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Friday, 9 October 1931

Mr SPEAKER - Order!

Mr Latham - The honorable member is inventing; it is a deliberate invention.

Mr SPEAKER - Order! I shall name the honorable member if he further disregards the call of the Chair.

Mr CROUCH - My statement is correct, and the Deputy Leader of the Opposition-

Mr SPEAKER - Order ! I ask the Deputy Leader of the Opposition (Mr. Latham) to withdraw the remark that the statement of the honorable member for Corangamite (Mr. Crouch) is untrue.

Mr Latham - No objection has been taken to my statement; but I withdraw it.

Mr CROUCH - According to the Colac press, the honorable member for Wilmot (Mr. Lyons) said -

About twelve months ago when ] was Acting Treasurer and during the absence of the Prime Minister abroad, Mr. Latham, as

Leader of the Opposition, urged in Parliament that party arguments should he allowed to disappear in the light of the crisis which confronted us. These suggestions were rejected by a majority of the members of the federal Labour party, who chose to place their own sectional interests above that of the nation. Because I supported the suggestion made by Mr. Latham, I was subjected to every kind of misrepresentation by my own colleagues.

What is the history of this mutter? I find that the Deputy Leader of the Opposition proposed in this House that what he termed a non-party ministry should be formed. He suggested the co-operation of the Opposition in order to assist the Ministry. The honorable member for Maribyrnong (Mr. Penton), who was then Acting Prime Minister, said that the matter would be considered. At that time, the honorable member for Wilmot was in the House. The following day the honorable member for Maribyrnong, as Acting Prime Minister, and when the honorable member for Wilmot was in the House, said, in reading from a prepared statement, that the Government could not accept the suggestion. The honorable member for Wilmot was in the House, and did not contradict the statement.

Mr Lyons - The honorable member knows that I made a statement in the House in reply to the misrepresentation.

Mr CROUCH - There are further points in connexion with this matter which rather surprise me. The Leader of the Opposition submitted his proposition on the 9th December, a prepared statement was read by the Acting Prime Minister on the 10th December, and on the 11th December the honorable member for Wilmot made a personal explanation. In doing so. he denied a statement in the Canberra Times and the Labor Daily, to the effect that he bad supported a national government, and that he had no knowledge of Mr. Latham's proposal. He said-

The statements from beginning to end can only be described as a downright lie - absolutely and emphatically a lie. All I ask is that the press will accept this absolute denial of the truth of the report.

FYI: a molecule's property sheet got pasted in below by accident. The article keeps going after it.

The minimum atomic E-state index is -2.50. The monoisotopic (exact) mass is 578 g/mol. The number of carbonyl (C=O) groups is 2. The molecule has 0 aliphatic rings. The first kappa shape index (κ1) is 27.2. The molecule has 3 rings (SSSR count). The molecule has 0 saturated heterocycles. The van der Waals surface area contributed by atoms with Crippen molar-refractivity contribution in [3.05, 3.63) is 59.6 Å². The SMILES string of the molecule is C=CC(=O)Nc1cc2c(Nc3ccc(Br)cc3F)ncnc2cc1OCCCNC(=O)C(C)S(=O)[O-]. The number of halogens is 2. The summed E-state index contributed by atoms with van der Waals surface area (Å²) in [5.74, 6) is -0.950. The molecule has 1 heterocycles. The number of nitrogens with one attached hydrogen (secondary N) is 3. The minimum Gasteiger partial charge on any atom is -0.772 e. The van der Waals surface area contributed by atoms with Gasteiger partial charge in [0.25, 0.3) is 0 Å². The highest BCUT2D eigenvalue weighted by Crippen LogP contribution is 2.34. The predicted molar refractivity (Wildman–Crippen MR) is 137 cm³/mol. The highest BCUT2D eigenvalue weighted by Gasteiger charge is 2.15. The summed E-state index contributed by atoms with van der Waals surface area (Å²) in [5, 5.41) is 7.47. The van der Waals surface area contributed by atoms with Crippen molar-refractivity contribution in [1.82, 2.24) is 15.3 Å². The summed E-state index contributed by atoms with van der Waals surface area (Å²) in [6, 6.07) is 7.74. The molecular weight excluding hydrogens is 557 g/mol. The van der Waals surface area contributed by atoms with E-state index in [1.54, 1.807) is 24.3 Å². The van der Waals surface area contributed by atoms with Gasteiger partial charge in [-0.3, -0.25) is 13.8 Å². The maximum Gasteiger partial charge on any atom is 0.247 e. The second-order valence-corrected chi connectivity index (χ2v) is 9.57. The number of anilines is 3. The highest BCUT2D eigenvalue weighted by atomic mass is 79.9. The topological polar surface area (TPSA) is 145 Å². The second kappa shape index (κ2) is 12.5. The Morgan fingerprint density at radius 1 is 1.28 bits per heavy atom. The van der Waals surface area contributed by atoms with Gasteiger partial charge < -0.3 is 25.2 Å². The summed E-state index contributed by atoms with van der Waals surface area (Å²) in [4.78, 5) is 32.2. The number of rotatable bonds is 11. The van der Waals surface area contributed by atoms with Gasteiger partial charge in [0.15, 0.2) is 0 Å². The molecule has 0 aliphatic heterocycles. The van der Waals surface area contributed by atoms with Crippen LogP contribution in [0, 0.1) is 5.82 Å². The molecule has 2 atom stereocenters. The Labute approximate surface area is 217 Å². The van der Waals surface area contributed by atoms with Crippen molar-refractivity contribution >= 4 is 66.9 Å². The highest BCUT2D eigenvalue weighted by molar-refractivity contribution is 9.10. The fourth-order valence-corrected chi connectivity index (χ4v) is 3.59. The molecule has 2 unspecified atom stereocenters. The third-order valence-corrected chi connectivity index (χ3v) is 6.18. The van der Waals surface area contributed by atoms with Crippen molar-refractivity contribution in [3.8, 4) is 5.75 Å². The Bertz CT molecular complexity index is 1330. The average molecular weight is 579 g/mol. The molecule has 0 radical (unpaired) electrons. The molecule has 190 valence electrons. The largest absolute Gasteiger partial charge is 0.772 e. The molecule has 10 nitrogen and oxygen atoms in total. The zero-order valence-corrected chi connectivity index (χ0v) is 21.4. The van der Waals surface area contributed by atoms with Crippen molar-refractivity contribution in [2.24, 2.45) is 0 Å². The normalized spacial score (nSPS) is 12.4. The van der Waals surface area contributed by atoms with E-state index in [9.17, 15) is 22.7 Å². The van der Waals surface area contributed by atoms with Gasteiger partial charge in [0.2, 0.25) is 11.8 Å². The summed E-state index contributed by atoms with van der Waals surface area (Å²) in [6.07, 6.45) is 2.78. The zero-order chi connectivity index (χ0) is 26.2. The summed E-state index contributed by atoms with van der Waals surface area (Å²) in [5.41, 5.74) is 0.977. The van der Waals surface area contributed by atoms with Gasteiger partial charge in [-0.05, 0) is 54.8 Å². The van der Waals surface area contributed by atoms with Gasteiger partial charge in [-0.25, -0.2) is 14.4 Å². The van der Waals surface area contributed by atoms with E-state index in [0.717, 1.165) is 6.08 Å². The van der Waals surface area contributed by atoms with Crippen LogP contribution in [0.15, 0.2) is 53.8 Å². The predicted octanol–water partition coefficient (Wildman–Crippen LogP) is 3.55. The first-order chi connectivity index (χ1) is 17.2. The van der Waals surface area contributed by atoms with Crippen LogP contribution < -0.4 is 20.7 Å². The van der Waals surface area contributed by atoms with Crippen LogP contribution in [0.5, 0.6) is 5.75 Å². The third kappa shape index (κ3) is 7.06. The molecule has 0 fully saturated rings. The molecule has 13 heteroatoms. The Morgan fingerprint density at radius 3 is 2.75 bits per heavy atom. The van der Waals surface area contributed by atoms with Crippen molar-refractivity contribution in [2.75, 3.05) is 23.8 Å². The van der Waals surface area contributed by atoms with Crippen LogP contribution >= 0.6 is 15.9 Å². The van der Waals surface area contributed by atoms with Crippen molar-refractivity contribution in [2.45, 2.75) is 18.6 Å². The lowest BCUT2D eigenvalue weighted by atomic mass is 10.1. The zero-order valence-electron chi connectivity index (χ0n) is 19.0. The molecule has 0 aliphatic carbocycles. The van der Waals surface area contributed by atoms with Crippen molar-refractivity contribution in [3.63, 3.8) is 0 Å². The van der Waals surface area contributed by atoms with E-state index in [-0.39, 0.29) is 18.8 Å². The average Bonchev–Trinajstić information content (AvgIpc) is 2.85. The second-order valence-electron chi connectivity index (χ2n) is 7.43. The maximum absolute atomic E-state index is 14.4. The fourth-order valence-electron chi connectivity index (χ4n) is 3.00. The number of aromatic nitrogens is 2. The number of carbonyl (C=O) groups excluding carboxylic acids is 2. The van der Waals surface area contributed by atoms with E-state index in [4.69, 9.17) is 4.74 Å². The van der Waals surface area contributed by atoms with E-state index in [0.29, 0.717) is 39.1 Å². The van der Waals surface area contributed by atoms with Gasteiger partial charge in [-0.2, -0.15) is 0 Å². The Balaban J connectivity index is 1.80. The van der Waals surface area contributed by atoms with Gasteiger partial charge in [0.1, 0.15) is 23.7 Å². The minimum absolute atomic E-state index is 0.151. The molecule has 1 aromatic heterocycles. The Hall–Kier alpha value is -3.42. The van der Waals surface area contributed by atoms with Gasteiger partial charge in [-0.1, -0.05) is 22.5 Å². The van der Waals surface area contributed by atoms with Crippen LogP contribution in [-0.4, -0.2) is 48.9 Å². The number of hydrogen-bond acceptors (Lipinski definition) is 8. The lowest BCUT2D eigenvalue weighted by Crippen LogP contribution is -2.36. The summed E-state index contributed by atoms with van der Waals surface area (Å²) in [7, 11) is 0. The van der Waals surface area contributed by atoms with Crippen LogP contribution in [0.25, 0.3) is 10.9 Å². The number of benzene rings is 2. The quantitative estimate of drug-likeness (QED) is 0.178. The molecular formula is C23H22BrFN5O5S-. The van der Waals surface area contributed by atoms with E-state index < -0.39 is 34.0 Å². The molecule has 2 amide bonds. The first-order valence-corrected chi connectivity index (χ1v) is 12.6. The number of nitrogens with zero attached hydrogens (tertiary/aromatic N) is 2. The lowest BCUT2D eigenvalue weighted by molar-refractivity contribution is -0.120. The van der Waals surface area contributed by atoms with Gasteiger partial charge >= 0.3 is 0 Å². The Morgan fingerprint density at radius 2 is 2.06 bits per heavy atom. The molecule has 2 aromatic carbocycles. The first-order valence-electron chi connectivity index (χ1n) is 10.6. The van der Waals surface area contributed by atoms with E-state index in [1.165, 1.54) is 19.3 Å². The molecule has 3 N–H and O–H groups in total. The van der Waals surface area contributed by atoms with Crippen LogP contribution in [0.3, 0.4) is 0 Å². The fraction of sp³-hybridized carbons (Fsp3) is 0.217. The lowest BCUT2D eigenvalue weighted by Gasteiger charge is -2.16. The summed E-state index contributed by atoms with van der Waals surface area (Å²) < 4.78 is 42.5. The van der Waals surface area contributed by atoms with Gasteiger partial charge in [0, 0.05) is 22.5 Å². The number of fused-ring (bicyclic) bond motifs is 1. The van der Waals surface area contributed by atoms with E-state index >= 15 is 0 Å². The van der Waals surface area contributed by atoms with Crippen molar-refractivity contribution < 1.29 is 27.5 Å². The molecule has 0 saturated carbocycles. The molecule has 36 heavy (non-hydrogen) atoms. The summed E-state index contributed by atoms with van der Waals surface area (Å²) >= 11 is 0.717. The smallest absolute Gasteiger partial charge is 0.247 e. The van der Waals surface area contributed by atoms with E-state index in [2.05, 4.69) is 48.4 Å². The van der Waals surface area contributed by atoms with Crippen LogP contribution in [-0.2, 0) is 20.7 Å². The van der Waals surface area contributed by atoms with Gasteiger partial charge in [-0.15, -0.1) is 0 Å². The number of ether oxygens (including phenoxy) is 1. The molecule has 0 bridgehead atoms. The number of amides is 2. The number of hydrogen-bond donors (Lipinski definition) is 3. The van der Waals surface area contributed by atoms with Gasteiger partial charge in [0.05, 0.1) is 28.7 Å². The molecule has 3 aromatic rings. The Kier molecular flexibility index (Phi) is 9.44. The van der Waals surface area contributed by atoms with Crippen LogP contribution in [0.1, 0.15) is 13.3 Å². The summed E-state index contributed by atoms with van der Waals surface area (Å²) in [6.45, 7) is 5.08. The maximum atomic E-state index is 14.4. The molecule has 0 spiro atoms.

He deniod absolutely that he had anything to do with the proposal for a national government. He was working against the Acting Prime Minister, as he now is against the present Prime Minister. At Colac, when he endeavoured to prejudice me in the eyes of my constituents, he is reported to have said -

Because I supported the suggestions made by Mr. Latham, I was subjected to every kind of misrepresentation by my own colleagues.

In the first place, he did not support Mr. Latham or the Acting Prime Minister who expressed the decision of the Government. In a personal explanation, he said that the statement published was grossly inaccurate.

Mr Morgan - Horrible!

Mr CROUCH -It is. I can appreciate the nauseating feelings of the honorable member for Darling Downs (Mr. Morgan) who is being led by a man who would say what he did at Colac. The honorable member for Wilmot should take the first opportunity to correct statements which have been shown to be absolutely untrue.

Mr SPEAKER - The honorable member must withdraw the word "untrue".

Mr CROUCH - Iwithdraw it. Prior to that meeting the big drum was beaten throughout Colac to announce the advent of the new political saviour. A prepared statement was repeated in all the newspapers in the Western District. It was announced: "Mr. J. A. Lyons will visit Colac to-day, and speak in the Victoria Hall to-night". Then we read " sob-stuff " of this description concerning the honorable member -

The economic conditions of Tasmania during his boyhood were such that at the age of nine and a half years he was compelled to leave school and seek to earn something towards his sustenance. His thirst for knowledge was so evident, however, that two elderly aunts contrived to enable him to return to school and complete his studies. From very early years he showed an aptitude for imparting knowledge to others, and he was made a State school monitor. At seventeen years of age he had qualified as a teacher in the Education Department of Tasmania . . . His true interests, however, are his home and family . . . They have nine sturdy children . . . In his early days, however,he was a keen cricketer, footballer, tennis player and cyclist: indeed, a good all-round athlete.

This statement was sent in type to all the newspapers published in the towns he was to visit. Is that not like a circus going toa town, beating the big drum, advertising, " Here comes the man who has nine children; here is the man who used to be a great athlete; here is the lad of uiue and a half years who became a school monitor " ? Is that fair politics ? Is itnot an attempt to obtain a personal sympathy that the honorable member's politics alone could never win for him ? Is it not an attempt to assuage the public feeling due to his complete somersault from his previous political attitude?

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